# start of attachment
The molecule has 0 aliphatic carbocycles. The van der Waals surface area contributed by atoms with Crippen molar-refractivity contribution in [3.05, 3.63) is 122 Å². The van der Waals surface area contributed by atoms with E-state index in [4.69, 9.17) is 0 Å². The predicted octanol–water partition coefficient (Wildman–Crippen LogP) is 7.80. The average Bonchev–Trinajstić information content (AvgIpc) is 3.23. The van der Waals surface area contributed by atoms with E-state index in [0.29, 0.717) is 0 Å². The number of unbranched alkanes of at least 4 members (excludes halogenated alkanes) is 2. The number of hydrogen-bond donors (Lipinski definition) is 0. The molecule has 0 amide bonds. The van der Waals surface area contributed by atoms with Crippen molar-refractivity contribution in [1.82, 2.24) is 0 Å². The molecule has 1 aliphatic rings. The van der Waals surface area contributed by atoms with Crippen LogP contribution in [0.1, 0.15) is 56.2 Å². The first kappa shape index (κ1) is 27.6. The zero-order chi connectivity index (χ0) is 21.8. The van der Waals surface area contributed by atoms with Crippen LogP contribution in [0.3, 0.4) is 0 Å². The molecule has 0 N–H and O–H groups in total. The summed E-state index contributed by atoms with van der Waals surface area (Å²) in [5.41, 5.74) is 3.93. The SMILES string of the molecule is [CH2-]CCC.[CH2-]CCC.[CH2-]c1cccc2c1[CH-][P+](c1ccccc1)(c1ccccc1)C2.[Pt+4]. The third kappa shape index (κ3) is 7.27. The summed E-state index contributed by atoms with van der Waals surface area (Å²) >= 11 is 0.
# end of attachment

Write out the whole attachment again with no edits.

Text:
The molecule has 0 aliphatic carbocycles. The van der Waals surface area contributed by atoms with Crippen molar-refractivity contribution in [3.05, 3.63) is 122 Å². The van der Waals surface area contributed by atoms with E-state index in [4.69, 9.17) is 0 Å². The predicted octanol–water partition coefficient (Wildman–Crippen LogP) is 7.80. The average Bonchev–Trinajstić information content (AvgIpc) is 3.23. The van der Waals surface area contributed by atoms with E-state index in [0.29, 0.717) is 0 Å². The number of unbranched alkanes of at least 4 members (excludes halogenated alkanes) is 2. The number of hydrogen-bond donors (Lipinski definition) is 0. The molecule has 0 amide bonds. The van der Waals surface area contributed by atoms with Crippen molar-refractivity contribution in [1.82, 2.24) is 0 Å². The molecule has 1 aliphatic rings. The van der Waals surface area contributed by atoms with Crippen LogP contribution in [0.1, 0.15) is 56.2 Å². The first kappa shape index (κ1) is 27.6. The zero-order chi connectivity index (χ0) is 21.8. The van der Waals surface area contributed by atoms with Crippen LogP contribution in [0.3, 0.4) is 0 Å². The molecule has 0 N–H and O–H groups in total. The summed E-state index contributed by atoms with van der Waals surface area (Å²) in [5.41, 5.74) is 3.93. The SMILES string of the molecule is [CH2-]CCC.[CH2-]CCC.[CH2-]c1cccc2c1[CH-][P+](c1ccccc1)(c1ccccc1)C2.[Pt+4]. The third kappa shape index (κ3) is 7.27. The summed E-state index contributed by atoms with van der Waals surface area (Å²) >= 11 is 0.